mlent (a blog)

Musings on startups, finance and other things.

Andrew Chen Is Wrong; Matchmaking != Dating

I recently read Andrew Chen’s blog post “Why Investor’s Don’t Fund Dating.” It’s a thoughtful post, and he’s a credible guy, but I felt a rebuttal was in order, from a 100% biased Keeper perspective.

Who is Andrew Chen?
Andrew is a writer of a well known marketing blog, entrepreneur and investor in and advisor for some successful tech startups.

What’s Keeper?
A company I co-founded: we're building an app where friends play matchmaker. The idea is: singles simply have an inbox, while their friends do the matchmaking – by writing their profile and swiping for them. Zero effort for singles, fun for the matchmakers (friends+family).

What did Andrew say?
He cites the following reasons “for why investors don’t do dating”

1. Built-in churn
2. Dating is niche and has a shelf-life
3. Paid acquisition channels are expensive
4. City-by-city expansion sucks
5. Hard to exit
6. Demographic mismatch with investors
I'll refute them one by one.

1. Built-in Churn
In Andrew’s words:
“the better your dating product works, the more your customers will churn”
True. But, for Keeper, happy couples aren't lost revenue - they simple become matchmakers (i.e. free CAC). Keeper is like LinkedIn… you use LinkedIn even when you’re not actively looking for a job. Think of us as a social network for creating relationships. See #3 below for why matchmakers bring free CAC

2. Dating is niche and has a shelf-life
Andrew writes:
A similar challenge is that these products aren’t “social” in the same way that Skype or Facebook might be. Although the stigma is quickly passing, it’s not like consumers want to sign up for a dating site and then invite their friends+family to join them on the site.
The ONLY way Keeper works as a single person is if you invite friends+family to join you. 

We think singles become more open to being set-up in their late 20s. Keeper isn’t a hookup-app, we do long term relationships. And for that, people really care about what their friends and family think. In some countries, like India, that’s simply how it’s done, full-stop, even with the advent of online dating. In others, like Israel, there's a matchmaking culture.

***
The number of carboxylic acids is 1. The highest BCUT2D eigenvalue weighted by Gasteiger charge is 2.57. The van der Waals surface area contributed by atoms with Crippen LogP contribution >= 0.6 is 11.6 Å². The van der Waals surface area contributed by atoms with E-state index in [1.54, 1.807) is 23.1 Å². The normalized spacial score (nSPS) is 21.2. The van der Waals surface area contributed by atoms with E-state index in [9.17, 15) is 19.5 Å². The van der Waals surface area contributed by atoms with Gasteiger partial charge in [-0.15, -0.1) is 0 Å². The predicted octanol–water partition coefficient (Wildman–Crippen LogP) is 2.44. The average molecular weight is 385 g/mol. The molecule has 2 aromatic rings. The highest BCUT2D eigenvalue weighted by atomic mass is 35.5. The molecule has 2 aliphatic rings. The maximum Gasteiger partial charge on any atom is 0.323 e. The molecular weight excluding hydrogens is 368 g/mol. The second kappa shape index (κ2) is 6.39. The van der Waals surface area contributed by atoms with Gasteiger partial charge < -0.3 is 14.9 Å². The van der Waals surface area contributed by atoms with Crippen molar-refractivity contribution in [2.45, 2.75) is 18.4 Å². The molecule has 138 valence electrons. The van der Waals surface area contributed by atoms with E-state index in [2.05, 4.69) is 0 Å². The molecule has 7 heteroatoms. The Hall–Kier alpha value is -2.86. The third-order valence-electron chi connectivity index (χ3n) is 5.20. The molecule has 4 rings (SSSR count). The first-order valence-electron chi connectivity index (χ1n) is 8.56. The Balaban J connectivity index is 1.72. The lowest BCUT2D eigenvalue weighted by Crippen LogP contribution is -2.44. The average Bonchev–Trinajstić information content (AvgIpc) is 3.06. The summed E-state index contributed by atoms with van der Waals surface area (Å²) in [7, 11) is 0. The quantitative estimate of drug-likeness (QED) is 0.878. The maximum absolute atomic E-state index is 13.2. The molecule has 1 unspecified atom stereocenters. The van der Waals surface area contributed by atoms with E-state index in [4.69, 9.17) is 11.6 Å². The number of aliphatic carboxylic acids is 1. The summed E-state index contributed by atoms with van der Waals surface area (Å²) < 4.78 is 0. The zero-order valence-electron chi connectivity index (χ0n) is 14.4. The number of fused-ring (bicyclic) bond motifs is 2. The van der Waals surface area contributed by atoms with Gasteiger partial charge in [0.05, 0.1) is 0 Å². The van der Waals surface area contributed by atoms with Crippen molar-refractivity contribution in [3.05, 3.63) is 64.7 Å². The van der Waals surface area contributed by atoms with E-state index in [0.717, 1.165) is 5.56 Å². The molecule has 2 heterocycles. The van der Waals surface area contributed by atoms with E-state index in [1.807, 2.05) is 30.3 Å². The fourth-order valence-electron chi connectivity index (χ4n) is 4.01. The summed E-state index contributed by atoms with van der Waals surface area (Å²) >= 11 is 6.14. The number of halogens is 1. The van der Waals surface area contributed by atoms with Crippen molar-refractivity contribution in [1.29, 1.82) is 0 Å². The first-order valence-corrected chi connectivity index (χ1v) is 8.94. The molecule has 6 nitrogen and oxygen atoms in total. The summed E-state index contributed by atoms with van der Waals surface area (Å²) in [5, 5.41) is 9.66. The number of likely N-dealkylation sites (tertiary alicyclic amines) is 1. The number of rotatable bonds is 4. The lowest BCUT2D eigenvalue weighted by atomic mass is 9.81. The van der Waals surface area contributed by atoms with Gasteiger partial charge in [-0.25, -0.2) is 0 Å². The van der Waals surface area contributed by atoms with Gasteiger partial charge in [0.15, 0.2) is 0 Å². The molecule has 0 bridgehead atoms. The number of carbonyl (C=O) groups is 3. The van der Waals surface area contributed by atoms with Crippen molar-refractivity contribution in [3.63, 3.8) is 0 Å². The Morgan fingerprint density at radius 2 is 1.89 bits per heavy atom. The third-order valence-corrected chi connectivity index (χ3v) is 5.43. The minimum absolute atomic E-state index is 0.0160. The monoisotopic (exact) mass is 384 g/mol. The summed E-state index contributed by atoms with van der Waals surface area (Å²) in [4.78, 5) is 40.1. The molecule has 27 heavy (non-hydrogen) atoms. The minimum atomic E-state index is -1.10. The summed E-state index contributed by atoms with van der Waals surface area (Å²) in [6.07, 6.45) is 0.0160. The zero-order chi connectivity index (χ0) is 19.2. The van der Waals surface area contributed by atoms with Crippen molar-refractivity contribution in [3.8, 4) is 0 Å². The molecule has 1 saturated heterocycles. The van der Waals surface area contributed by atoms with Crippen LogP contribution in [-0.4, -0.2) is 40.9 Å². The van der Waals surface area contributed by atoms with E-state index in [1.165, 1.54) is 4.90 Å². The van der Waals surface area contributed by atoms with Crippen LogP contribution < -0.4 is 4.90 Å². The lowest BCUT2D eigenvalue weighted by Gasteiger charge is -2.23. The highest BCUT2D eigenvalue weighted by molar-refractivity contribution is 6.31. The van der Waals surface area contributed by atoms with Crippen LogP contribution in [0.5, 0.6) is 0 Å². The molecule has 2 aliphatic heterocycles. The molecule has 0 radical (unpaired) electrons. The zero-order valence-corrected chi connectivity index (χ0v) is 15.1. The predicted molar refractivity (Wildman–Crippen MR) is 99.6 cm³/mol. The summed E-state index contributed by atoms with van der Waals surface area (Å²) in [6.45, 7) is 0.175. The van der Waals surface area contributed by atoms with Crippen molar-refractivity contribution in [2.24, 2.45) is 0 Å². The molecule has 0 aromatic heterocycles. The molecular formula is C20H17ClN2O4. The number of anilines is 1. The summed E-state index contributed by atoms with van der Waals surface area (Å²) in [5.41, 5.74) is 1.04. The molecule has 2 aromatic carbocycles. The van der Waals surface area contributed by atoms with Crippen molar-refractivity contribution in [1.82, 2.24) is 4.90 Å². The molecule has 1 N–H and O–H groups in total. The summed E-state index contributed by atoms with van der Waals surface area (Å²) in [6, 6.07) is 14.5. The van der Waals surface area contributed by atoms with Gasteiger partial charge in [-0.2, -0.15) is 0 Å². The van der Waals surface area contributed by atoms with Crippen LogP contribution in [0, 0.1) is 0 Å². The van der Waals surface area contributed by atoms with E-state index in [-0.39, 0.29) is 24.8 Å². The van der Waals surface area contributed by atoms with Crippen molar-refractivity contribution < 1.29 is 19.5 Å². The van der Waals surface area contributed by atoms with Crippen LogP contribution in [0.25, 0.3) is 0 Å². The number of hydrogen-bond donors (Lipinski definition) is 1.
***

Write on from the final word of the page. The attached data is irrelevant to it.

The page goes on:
And this isn’t just theory: We’re already seeing singles refer as many as ten matchmakers for themselves. Ten. We currently have an average of 2.2 ‘vouches’ per single right now. And hopefully a few of those matchmakers will want to play cupid for more than the person who invites them.

3. Paid acquisition channels are expensive
Andrew approaches this point from a customer acquisition cost (CAC) versus lifetime value (LTV) perspective (as he should), where return on investment (ROI) is:


Let’s look both numerator and denominator of that fraction.

LTV - We have higher LTV, because we have lower churn.
A happy couple just means two more matchmakers

Because if we do this right, you join Keeper when you’re 25, and when your 85, instead of scrabble, you’re playing digital matchmaker for your grandkids. Besides the fun people watching aspect of swiping, and the possibility of making your kin extremely happy, the biological upside is your ensuring your genes get matched up with another strong set and live on.

CAC - Dating keywords are expensive. Matchmaking keywords are far cheaper. Further lowering the cost, we can actually target people in relationships (not a popular demo for dating apps), and now with Ashley Madison pretty much sunk, those keywords are even cheaper for that group :)

4. City-by-city expansion sucks
My friends and family are located all over: Boston, Washington, D.C., New York, Los Angeles, London. They can all matchmake for me. And I can matchmake for them. This phenomenon simply doesn’t exist in dating apps. Matchmaking, my friends, that’s where it’s at! (Plus, our matchmakers are free, and they already know you).